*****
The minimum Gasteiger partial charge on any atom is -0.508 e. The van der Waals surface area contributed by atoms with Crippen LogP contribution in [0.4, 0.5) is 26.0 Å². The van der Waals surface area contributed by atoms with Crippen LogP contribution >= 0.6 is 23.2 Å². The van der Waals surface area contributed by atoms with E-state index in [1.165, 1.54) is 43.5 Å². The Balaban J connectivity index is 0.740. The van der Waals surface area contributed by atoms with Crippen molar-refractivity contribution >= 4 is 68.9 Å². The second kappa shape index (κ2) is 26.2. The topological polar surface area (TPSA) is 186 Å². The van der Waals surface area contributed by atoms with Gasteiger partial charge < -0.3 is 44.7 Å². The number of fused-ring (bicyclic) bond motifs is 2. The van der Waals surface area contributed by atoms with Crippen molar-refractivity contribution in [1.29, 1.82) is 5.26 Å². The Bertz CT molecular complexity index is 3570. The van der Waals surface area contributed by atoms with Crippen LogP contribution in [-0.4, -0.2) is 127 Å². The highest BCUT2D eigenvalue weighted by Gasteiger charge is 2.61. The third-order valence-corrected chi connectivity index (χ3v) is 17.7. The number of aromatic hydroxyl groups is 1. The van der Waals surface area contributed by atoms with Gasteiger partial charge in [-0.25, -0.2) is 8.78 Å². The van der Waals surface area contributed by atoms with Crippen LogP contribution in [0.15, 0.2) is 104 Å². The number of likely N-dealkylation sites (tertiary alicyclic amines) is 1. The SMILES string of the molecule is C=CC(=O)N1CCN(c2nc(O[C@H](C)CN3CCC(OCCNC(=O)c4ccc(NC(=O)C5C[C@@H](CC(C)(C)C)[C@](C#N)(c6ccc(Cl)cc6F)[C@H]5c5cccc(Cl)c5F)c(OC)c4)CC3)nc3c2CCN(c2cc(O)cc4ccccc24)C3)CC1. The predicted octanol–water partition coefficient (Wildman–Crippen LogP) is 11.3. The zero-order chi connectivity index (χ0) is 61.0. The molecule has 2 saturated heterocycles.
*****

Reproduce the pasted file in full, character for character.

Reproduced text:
The minimum Gasteiger partial charge on any atom is -0.508 e. The van der Waals surface area contributed by atoms with Crippen LogP contribution in [0.4, 0.5) is 26.0 Å². The van der Waals surface area contributed by atoms with Crippen LogP contribution >= 0.6 is 23.2 Å². The van der Waals surface area contributed by atoms with E-state index in [1.165, 1.54) is 43.5 Å². The Balaban J connectivity index is 0.740. The van der Waals surface area contributed by atoms with Crippen molar-refractivity contribution >= 4 is 68.9 Å². The second kappa shape index (κ2) is 26.2. The topological polar surface area (TPSA) is 186 Å². The van der Waals surface area contributed by atoms with Gasteiger partial charge < -0.3 is 44.7 Å². The number of fused-ring (bicyclic) bond motifs is 2. The van der Waals surface area contributed by atoms with Crippen molar-refractivity contribution in [1.29, 1.82) is 5.26 Å². The Bertz CT molecular complexity index is 3570. The van der Waals surface area contributed by atoms with Crippen LogP contribution in [-0.4, -0.2) is 127 Å². The highest BCUT2D eigenvalue weighted by Gasteiger charge is 2.61. The third-order valence-corrected chi connectivity index (χ3v) is 17.7. The number of aromatic hydroxyl groups is 1. The van der Waals surface area contributed by atoms with Gasteiger partial charge in [-0.25, -0.2) is 8.78 Å². The van der Waals surface area contributed by atoms with Crippen LogP contribution in [0.15, 0.2) is 104 Å². The number of likely N-dealkylation sites (tertiary alicyclic amines) is 1. The SMILES string of the molecule is C=CC(=O)N1CCN(c2nc(O[C@H](C)CN3CCC(OCCNC(=O)c4ccc(NC(=O)C5C[C@@H](CC(C)(C)C)[C@](C#N)(c6ccc(Cl)cc6F)[C@H]5c5cccc(Cl)c5F)c(OC)c4)CC3)nc3c2CCN(c2cc(O)cc4ccccc24)C3)CC1. The predicted octanol–water partition coefficient (Wildman–Crippen LogP) is 11.3. The zero-order chi connectivity index (χ0) is 61.0. The molecule has 2 saturated heterocycles.